Place the 2017 Audi R8 in the pantheon of championship athletes like Usain Bolt, who perform with the best in the world but in person exude civility and courtesy.
It is a super car that plays on the same field with exotics like the new Ford GT, Acura NSX, BMW i8 and Porsche Cayman. All of these are equipped with stunningly powerful engines nestled ahead of the rear wheels but behind the driver in the classic mid-engine configuration.
They are so different that they don’t exactly compete with each other. What they offer is unique performance personalities that appeal to wealthy enthusiasts, collectors and investors who are convinced that their value will increase over time.
The R8 has a close relationship with the Huracán from Lamborghini, which like Audi is now part of Germany’s Volkswagen Group. The two marques share engines and drive trains, tuned differently, but the kinship ends there. The Huracán radiates Italian styling and flair; the R8 Germanic strength and contentment.
Sure, you can punch the throttle and get crackling exhaust sounds. But they are heard mainly from the outside. Inside, despite the fact that the 5.2-liter V-10 engine sits right behind the driver’s shoulders, little noise makes its way into the cockpit, even when you select the “sport sound” exhaust setting. It’s the opposite of the mid-engine Alfa Romeo 4C Spider, which creates such a din inside that it’s impossible to converse or listen to music.
Yet the R8’s V-10 engine delivers a whopping 610 horsepower with 413 lb-ft of torque, which should be enough to pull a flatcar full of Alfas. Nobody will try that, but a bunch of them likely will try to match Car and Driver Magazine’s zero-to-60 mph run of 2.9 seconds.
There are four performance settings: comfort, automatic, dynamic and individual, along with “sport” and “drive” choices for the seven-speed twin-clutch automatic. But the differences are subtle. The R8 can comfortably conquer any road you can find.
Audi’s quattro all-wheel drive doles out the power individually to all four wheels. The transmission can be shifted manually with paddles on the steering wheel but there’s no need to bother. The onboard computer controls shifts so precisely it’s doubtful any human could do them faster or more accurately.
Shifts snap off with silky aggression. On downshifts, the throttle blips automatically to match the engine’s revolutions. Once in awhile, however, at low speeds, the rev matching and subsequent upshifting cause the R8 to lurch.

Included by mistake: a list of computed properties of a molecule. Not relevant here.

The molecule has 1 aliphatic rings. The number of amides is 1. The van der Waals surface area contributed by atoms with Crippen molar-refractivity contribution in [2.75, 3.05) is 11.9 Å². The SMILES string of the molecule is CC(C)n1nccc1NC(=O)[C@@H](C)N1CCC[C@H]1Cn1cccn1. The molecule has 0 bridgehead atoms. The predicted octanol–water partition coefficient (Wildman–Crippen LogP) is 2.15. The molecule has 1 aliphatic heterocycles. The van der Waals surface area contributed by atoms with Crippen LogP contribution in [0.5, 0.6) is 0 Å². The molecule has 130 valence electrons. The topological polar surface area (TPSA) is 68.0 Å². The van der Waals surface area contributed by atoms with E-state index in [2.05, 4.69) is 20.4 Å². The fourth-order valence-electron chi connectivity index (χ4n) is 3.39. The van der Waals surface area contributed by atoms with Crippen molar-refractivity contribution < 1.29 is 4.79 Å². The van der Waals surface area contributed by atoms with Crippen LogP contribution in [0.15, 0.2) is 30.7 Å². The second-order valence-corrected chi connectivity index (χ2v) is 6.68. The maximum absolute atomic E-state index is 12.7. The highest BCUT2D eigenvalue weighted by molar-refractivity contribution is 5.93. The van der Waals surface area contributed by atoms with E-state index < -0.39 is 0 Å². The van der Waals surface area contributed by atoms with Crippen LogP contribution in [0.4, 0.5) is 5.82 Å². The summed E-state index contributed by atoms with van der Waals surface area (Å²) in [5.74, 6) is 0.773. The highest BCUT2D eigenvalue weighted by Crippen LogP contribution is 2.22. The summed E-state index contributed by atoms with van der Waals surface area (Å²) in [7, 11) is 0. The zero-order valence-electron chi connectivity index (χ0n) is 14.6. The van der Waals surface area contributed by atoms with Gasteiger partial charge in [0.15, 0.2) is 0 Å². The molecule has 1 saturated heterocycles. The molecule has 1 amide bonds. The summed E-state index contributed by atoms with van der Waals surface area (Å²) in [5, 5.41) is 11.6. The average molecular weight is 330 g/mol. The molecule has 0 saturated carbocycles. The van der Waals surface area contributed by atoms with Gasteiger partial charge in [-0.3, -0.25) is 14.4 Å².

Curiously, Audi uses a counterintuitive shift lever. It looks like a standard automatic shifter that has slots for park, reverse, neutral, drive and sport. Most drivers are used to simply pushing the lever forward to engage park.
On the R8 and other Audi models, pushing the lever all the way forward stops at reverse. To engage park you must reach around and press a button on the back of the shift lever.
Until you get used to it, the system can be unnerving. You think you’ve engaged park but you’re in reverse and sometimes catch the R8 rolling back when you take your foot off the brake.
Aside from that, there’s little to belittle in the R8. Styling appreciation always is in the eye of the beholder but there’s little argument that the R8 is an attention-grabber that elicits head turning by millennial boys and girls, and thumbs-up gestures from teenagers distracted from their smart phones.
Inside, the design, materials and trim reflect Audi’s longstanding reputation for simplicity and class. The R8 uses the company’s trendy combination of the instruments with the multifunction screen in the center stack. All functions are displayed digitally behind the steering wheel. It takes a bit of familiarization but it’s less distracting than glancing over at the center screen.
For all its glamorous personality, the R8 actually has some built-in practicality. A shelf behind the seats can hold a suitcase and the trunk up front contains a well that can accommodate a roll-aboard travel case. Part of the space, however, is taken up by a tire inflator. There’s no spare.
Outward visibility is surprisingly good except for the very wide pillars at the sides of the back window, so it’s important to get the side view mirrors adjusted correctly to eliminate blind spots.
Despite its nosebleed base price of $191,150 and an as-tested price with options of $202,750, the R8 delivers a full load of satisfaction for anyone who can afford it.
- Model: 2017 Audi R8 V10 Plus quattro S tronic Coupe.
- Engine:2-liter V-10, 610 hp, 413 lb-ft torque.
- Transmission: Seven-speed twin clutch automatic with manual shift mode and all-wheel drive.
- Overall length: 14 feet 6 inches.
- EPA passenger/cargo volume: 50/8 cubic feet.
- Weight: 3,685 pounds.
- EPA city/highway/combined fuel consumption: 15/22/17 mpg.
- Base price, including destination charge: $191,150.
- Price as tested: $202,750.
Disclaimer: The manufacturer provided the vehicle used to conduct this test drive and review.
Photos (c) Audi.